The United States Court of Appeals for the 5th Circuit vacates the district court’s judgment in a case that seeks to unseal search warrants in an important Fourth Amendment case.
HOUSTON, TEXAS, AUGUST 22, 2017 – On Monday, August 21st, the United States Court of Appeals for the 5th Circuit struck a major blow against sealed search warrant affidavits and said in its Opinion that the district court abused its discretion in the case.
In what started as an IRS tax investigation, the legal team at Minns & Arnett challenged the legitimacy of concealing the probable cause affidavits supporting three search warrants for the home, business, and storage unit of their client, Mr. Justin Smith. Attorney Michael Minns argued that Mr. Smith should have a common law right to access the affidavits supporting the warrants. The Magistrate granted a request by Minn’s law partner, Ashley Arnett, for disclosure, but the Federal District Court overruled the Magistrate’s order granting access to the affidavits, prompting an appeal to the United States Court of Appeals for the 5th Circuit.
The Appeals Court agreed with Mr. Minns, stating in the published Opinion that, “The district court abused its discretion by finding that the pre-indictment warrant materials here should remain sealed without making sufficient factual findings.”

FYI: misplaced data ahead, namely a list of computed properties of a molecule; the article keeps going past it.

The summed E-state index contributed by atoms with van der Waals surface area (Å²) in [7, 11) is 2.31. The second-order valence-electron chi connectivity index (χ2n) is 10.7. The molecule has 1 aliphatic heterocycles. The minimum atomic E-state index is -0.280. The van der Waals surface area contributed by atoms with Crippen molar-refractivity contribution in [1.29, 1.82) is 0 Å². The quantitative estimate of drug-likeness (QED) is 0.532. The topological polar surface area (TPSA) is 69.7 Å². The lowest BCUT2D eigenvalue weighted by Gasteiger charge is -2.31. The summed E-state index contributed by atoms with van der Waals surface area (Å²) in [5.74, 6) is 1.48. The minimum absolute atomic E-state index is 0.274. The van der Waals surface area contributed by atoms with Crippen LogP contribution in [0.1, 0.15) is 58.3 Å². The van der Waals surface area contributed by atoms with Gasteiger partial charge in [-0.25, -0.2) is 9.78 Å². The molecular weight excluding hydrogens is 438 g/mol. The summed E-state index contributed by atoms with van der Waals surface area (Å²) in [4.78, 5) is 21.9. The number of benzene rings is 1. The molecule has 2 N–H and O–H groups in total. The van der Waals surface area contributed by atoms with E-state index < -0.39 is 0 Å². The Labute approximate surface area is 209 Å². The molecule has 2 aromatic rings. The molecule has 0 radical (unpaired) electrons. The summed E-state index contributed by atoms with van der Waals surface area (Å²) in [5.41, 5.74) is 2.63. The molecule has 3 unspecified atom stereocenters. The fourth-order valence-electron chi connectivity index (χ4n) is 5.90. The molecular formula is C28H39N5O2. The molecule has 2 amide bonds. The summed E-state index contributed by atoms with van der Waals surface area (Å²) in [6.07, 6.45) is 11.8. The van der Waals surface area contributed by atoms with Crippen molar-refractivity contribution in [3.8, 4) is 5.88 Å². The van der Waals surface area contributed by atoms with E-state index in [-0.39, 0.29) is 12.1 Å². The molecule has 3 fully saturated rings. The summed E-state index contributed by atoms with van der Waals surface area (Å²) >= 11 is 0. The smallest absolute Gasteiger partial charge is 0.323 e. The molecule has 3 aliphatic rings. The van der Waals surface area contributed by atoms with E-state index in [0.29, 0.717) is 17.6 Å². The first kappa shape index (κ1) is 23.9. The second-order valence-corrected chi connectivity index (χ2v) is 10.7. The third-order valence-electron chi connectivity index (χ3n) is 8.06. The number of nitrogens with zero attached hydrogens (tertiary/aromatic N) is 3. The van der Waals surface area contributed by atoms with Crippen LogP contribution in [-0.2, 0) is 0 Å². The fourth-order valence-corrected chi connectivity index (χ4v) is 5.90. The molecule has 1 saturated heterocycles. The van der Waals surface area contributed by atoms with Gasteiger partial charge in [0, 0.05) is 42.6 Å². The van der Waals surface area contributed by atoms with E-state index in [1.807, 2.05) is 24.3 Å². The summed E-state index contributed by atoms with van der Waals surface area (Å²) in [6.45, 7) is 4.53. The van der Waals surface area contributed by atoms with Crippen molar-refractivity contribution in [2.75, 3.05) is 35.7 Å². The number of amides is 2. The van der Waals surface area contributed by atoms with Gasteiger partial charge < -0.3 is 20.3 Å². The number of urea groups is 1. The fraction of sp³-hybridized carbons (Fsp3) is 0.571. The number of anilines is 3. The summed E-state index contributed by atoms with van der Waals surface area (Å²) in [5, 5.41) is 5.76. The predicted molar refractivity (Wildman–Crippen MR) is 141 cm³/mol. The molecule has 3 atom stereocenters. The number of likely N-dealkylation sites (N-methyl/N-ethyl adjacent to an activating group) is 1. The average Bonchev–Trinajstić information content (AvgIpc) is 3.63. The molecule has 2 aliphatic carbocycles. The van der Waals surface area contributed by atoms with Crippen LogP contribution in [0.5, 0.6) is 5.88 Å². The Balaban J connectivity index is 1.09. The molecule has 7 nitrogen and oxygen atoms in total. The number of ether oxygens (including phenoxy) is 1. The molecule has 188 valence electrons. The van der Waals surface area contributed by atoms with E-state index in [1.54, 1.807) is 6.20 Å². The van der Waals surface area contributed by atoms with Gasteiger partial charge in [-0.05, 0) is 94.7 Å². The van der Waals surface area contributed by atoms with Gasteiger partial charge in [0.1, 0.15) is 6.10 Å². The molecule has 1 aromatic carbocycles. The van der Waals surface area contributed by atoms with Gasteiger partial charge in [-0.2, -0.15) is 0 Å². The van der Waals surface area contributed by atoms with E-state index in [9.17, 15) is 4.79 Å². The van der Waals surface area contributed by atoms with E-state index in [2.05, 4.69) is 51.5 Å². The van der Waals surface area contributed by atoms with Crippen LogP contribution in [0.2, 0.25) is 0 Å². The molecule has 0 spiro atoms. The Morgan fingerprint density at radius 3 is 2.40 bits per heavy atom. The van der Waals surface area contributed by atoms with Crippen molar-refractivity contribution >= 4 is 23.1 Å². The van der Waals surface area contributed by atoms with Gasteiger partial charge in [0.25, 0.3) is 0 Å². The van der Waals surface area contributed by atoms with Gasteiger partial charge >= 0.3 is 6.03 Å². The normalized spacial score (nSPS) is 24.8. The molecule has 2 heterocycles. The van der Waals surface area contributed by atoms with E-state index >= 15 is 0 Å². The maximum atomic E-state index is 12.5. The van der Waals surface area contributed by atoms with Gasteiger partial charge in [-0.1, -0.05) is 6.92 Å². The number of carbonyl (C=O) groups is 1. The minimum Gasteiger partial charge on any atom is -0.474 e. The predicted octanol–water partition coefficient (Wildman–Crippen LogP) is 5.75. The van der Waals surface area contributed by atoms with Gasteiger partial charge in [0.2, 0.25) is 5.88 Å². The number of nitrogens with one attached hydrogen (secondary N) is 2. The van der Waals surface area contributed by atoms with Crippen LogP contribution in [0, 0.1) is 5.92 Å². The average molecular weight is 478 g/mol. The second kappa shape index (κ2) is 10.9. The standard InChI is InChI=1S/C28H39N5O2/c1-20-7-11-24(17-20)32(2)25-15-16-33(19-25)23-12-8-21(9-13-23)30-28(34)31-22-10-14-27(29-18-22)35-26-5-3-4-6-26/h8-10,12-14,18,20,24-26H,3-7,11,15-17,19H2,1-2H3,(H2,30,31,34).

“This is a tremendous decision with far-reaching impact for the Fourth Amendment, increasing transparency in the judicial process for citizens, as well as the media,” said Michael Minns, counsel for Justin Smith, the subject of interest in the warrants.
Motions in the Magistrate’s Court and District Court were handled by Minns & Arnett partner Ashley Arnett, and oral arguments at the Fifth Circuit Court in New Orleans were conducted by Michael Minns.
Minns & Arnett is a trial and appellate law firm based in Houston, Texas which tries Federal cases all over the United States. The firm focuses on complex tax matters and professional malpractice cases, with a concentration in criminal tax defense. The firm has litigated cases from New York to California, in Alaska and Hawaii, Texas and Jersey.